Wednesday in Holy Week John 13:21-30
These verses from John’s Gospel are found within the narrative of the Last Supper, on the day we call Maundy Thursday, between the washing of the disciples’ feet and the call to a new commandment, to love one another. This isn’t an easy reading, or one we like to hear, because it speaks of ‘the betrayal.’ Judas: the very name means ‘a person who betrays a friend’. He is most frequently portrayed kissing Jesus’ cheek, the sign of identification he promised the chief priests, and that false affection makes the gesture seem all the more revolting. The character of Judas could have been such a different saint of history, if only…if only, he hadn’t sold his soul. I can’t read this passage without imagining how Jesus must have felt, knowing and yet so hurt, so wounded psychologically and spiritually, by the act. This was one of the twelve, one of his own who had travelled with him, as he taught and preached and healed. Yes, Judas had often taken a hard line but Jesus had just washed his feet, and was sitting at table with him. Then, betrayal.
Although I hope that most of us cannot recall a personal experience of this magnitude, I do think that we can relate, for betrayal is not limited to headline news. It means to give aid or information to an enemy. It means to be false, to violate a trust, be disloyal. It means to disrespect and to breach a confidence. Betrayal. It’s a sin of commission, not of omission. We don’t betray someone unknowingly. That’s what makes it so ugly. Often in Bible study we are encouraged to relate to a character, to imagine ourselves present. Have we betrayed our Lord?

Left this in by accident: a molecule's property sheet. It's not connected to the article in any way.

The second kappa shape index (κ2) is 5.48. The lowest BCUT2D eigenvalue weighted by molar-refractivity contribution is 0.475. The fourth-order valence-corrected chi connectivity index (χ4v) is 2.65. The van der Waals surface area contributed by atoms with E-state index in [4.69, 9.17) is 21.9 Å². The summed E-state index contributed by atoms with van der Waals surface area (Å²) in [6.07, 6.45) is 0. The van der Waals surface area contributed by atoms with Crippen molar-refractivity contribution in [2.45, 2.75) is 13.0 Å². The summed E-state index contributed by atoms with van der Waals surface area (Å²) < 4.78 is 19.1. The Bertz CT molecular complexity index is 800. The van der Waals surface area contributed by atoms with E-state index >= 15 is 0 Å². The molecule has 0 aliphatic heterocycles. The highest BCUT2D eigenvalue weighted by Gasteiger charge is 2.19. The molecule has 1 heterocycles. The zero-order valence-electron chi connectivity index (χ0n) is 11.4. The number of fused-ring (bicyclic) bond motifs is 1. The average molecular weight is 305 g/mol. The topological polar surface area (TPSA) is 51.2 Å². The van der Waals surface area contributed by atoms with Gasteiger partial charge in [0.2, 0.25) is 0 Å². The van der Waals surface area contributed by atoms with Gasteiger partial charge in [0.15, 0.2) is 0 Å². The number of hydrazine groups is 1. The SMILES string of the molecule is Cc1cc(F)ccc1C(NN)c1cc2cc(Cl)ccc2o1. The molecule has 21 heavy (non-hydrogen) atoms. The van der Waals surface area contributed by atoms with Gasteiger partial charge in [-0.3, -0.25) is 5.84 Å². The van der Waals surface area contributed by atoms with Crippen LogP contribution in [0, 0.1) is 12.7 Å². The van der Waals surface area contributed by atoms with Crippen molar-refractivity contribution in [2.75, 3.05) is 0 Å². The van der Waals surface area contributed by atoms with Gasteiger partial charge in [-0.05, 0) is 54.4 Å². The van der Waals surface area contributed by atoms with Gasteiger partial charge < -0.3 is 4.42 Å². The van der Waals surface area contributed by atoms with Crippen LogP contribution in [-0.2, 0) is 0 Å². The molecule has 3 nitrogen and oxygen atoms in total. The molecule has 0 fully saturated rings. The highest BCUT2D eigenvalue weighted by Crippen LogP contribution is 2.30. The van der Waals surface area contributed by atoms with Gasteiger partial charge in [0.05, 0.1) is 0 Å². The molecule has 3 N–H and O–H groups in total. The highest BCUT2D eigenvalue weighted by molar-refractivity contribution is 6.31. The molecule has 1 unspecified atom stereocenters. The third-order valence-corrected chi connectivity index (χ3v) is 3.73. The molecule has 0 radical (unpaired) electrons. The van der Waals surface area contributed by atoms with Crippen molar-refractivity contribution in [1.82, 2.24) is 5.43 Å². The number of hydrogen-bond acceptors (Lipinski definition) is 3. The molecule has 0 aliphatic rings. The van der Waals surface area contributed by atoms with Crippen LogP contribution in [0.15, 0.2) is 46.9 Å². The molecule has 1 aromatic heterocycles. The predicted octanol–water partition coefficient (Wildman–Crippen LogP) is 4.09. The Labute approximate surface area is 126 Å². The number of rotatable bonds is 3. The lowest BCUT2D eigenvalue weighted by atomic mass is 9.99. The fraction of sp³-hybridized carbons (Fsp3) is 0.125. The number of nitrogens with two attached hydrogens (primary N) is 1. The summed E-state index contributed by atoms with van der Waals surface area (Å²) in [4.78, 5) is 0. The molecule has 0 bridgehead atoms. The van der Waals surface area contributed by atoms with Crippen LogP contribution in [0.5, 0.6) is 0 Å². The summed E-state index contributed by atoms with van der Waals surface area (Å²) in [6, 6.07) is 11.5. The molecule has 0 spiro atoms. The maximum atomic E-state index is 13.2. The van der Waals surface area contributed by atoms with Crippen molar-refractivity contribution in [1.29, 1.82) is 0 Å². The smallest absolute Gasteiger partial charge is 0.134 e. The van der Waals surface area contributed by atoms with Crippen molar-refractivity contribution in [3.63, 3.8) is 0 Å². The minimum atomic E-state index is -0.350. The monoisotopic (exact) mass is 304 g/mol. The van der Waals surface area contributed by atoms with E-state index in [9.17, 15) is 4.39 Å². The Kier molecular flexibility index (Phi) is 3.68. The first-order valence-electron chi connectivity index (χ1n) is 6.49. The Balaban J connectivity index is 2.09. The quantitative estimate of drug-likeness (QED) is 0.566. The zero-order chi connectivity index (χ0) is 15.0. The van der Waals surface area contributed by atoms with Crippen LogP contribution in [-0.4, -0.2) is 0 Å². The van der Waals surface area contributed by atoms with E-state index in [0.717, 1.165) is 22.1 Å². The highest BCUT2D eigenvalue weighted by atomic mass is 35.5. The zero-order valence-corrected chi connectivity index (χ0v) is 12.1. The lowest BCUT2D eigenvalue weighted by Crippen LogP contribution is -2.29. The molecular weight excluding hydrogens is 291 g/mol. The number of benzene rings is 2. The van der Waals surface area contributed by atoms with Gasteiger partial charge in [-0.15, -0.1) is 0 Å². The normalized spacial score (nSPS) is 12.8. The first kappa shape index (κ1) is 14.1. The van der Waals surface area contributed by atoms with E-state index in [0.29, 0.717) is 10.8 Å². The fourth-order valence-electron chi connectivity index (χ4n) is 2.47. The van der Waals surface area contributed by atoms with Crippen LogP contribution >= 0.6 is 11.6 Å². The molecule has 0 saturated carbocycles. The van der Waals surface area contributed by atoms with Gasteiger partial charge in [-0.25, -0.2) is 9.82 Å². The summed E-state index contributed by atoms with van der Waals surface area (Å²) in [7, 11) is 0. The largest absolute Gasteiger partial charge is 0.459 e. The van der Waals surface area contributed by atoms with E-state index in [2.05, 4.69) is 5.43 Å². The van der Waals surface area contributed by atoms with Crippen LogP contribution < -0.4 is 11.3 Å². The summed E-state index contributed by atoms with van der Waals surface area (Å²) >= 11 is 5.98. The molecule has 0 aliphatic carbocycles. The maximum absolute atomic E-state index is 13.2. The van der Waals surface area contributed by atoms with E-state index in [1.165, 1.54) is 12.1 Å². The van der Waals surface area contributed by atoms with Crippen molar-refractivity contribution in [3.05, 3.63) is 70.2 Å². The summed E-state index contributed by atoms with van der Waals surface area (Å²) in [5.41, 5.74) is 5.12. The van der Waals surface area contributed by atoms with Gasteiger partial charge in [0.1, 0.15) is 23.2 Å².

Sadly, it is probable that each of us has been betrayed at some time and suffered accordingly but it is just as likely, albeit much more difficult to admit, that we have played the betrayer’s role. We might use other words, or even refuse to count ourselves in the same line up. Deception, triangulation, blame, unfaithfulness, gossip, cover-up, apathy, condemnation, neglect, dismissal, lies, even ‘white ones’, even the ones uttered because we don’t want to own up to our error, or ignorance, or pride or fear…betrayal lurks there. Betrayal, posing sometimes as something we can justify, superb at destroying relationships, at destroying people.
Not easy to confess and yet…our Lord who experienced such pain, and more, will he not guide us to penitence? Will he not listen to our plea for forgiveness? His grace will lead us into reconciliation, into wholeness, into newness of life! He will, by very virtue of his sacrifice, his own suffering and death on the Cross! By his Cross we have been redeemed, healed; we have been saved. As we continue the journey through this week, through life, may we stand before our Lord who knows every wart and wrinkle and excuse and dis-ease in us; may we stand before our Lord, confident in God’s mercy and in the full knowledge that God loves us ‘just as we are’ and too much to leave us there!
Photo: Blooming today in our garden! The spring crocus is also known as the ‘penitent’s rose’. It represents our heart or soul which blooms when someone we love forgives us.